Turkey Vulture – Sara Kerhli, Columbia County DNR Wildlife Biologist, called to ask if we could check out a turkey vulture nest in a tree near Erstad Prairie. The farmer was excited to show us the vulture nest about nine feet above ground in a large silver maple at the edge of his yard. A ladder was erected and Mark went eye-to- eye with two young vultures in a depression where one of three large limbs had broken off.
Osprey – It was a surprise to find an osprey nesting on a power pole in the Pete Helland Wildlife Area, several miles from fishable water. Three years later we found two pairs nesting five poles apart.
Red-headed Woodpecker - When we saw or learned of a red-headed wooded woodpecker or pair we did not give up until we found them nesting. We were lucky to confirm red-head woodpeckers in nine blocks and learned that they are the only woodpecker to catch flies like a flycatcher. Our best memory was watching a bird on a wetland berm at our cabin catching flies and then flying to feed the young.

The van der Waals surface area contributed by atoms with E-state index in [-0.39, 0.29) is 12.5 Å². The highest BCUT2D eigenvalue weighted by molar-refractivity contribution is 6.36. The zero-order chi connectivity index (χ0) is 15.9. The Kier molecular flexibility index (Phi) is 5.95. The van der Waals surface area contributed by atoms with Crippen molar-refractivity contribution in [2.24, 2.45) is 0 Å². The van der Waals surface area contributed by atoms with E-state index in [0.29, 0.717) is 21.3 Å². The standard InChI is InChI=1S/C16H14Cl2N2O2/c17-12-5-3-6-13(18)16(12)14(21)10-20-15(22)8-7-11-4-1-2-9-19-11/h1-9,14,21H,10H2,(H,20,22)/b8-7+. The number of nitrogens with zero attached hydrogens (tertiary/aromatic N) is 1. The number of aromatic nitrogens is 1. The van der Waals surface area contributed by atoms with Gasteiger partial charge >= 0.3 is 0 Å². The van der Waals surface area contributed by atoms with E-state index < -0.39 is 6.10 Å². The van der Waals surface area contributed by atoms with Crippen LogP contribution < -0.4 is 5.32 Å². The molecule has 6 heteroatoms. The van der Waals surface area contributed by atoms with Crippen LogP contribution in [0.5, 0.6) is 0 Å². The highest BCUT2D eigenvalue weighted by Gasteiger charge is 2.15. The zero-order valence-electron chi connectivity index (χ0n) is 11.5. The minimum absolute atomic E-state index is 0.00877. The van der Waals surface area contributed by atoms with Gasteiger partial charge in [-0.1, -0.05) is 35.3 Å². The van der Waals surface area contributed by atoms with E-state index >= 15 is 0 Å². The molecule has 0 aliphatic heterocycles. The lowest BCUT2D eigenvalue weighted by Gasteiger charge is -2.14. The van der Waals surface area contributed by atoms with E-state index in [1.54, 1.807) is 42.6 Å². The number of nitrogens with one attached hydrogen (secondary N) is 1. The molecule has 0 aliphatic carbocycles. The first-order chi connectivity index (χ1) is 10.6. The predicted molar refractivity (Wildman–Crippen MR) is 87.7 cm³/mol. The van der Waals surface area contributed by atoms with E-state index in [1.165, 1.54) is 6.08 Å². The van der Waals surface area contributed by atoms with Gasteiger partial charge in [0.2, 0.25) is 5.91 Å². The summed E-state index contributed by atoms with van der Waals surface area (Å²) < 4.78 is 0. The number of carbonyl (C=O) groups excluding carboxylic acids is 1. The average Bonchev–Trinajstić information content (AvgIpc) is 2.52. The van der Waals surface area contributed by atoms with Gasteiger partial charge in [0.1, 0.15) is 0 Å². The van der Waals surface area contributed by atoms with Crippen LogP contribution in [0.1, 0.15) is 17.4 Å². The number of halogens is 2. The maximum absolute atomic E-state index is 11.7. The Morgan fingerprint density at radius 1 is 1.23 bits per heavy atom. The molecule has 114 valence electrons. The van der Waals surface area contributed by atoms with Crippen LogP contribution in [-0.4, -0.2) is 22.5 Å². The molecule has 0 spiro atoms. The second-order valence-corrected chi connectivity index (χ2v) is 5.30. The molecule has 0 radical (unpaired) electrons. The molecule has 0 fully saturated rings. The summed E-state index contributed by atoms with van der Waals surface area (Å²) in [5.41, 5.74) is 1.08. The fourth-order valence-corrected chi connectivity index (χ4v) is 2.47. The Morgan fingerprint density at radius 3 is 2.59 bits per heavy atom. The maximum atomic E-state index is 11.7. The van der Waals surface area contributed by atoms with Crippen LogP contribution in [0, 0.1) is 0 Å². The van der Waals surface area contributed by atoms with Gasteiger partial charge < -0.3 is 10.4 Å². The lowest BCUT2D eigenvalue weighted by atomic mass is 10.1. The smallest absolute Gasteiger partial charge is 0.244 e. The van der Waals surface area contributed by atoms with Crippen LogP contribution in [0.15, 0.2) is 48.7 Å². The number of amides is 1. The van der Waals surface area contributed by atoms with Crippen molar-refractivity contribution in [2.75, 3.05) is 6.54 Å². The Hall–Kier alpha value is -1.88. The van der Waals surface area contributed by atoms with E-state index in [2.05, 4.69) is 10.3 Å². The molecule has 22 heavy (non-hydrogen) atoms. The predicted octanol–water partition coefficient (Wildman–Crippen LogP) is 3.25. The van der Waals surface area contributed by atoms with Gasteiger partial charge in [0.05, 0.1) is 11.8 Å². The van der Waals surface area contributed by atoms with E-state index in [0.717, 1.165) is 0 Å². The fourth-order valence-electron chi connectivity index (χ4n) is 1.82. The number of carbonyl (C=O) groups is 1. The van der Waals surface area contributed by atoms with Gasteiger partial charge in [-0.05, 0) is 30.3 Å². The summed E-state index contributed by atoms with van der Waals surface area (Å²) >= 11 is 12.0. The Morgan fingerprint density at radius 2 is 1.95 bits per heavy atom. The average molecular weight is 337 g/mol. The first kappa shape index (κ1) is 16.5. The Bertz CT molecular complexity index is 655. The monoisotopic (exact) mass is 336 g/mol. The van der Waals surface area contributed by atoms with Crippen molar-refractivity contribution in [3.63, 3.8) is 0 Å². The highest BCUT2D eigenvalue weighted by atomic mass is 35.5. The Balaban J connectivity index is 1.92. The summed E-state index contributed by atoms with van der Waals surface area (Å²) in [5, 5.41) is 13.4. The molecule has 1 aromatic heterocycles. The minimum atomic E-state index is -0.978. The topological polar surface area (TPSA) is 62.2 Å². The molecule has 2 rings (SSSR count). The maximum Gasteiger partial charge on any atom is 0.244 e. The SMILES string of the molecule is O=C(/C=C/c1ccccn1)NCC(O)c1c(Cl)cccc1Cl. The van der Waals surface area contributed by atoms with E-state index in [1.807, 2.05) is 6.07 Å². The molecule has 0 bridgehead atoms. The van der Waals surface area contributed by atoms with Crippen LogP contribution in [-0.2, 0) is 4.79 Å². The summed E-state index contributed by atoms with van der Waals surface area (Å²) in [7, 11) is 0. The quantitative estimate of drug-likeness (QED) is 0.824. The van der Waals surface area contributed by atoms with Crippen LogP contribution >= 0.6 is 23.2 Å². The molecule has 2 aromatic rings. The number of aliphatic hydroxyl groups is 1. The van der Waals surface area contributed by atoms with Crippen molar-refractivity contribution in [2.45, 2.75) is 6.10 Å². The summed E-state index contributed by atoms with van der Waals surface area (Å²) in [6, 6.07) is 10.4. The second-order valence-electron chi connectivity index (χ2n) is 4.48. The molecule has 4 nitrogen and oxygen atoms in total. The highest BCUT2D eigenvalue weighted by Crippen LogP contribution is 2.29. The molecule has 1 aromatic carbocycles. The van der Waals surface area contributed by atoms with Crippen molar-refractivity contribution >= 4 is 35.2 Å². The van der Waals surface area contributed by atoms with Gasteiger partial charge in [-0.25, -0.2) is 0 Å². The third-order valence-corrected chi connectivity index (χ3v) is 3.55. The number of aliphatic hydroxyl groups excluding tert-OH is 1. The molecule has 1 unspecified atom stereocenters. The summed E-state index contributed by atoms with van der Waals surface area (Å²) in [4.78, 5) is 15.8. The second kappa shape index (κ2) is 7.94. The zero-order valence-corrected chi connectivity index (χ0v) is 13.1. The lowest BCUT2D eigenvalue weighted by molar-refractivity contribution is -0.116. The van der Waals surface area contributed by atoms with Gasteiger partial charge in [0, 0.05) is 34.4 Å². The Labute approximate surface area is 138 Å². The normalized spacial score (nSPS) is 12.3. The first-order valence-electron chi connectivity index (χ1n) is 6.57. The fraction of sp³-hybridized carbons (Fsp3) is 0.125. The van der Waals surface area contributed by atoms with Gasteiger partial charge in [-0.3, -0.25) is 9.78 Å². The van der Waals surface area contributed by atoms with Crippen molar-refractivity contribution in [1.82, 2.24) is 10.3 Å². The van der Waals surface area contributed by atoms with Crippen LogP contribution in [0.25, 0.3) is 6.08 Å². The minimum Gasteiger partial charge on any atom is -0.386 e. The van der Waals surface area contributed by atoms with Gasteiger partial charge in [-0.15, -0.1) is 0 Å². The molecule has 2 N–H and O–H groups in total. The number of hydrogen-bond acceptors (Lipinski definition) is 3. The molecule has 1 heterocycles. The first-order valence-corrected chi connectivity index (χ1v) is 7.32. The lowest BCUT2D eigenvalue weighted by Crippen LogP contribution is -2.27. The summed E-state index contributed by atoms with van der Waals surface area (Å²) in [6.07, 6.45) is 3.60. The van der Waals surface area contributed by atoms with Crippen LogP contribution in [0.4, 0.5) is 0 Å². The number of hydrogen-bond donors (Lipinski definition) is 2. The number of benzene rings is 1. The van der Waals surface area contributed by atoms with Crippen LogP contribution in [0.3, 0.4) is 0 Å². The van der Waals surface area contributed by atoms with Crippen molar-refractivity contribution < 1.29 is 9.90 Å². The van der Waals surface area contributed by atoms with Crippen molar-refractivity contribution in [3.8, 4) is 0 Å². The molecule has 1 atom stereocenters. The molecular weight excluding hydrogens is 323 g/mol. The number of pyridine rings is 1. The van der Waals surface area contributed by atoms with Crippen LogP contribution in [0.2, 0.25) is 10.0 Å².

Pileated Woodpecker – A highlight for Mark was photographing a nest of our largest woodpecker at Otsego Marsh with the help of Richard Armstrong that located the nesting tree and erected a blind.
Merlin – It was nice to find a pair of merlins along Ridge Road, one of our favorite roads near Baileys Harbor in Door County in late May 2017 while we were listening to a “drumming” ruffed grouse. We were birding on Ridge Road again in early August and were reward with confirming a merlin carrying food to the location where we found the pair.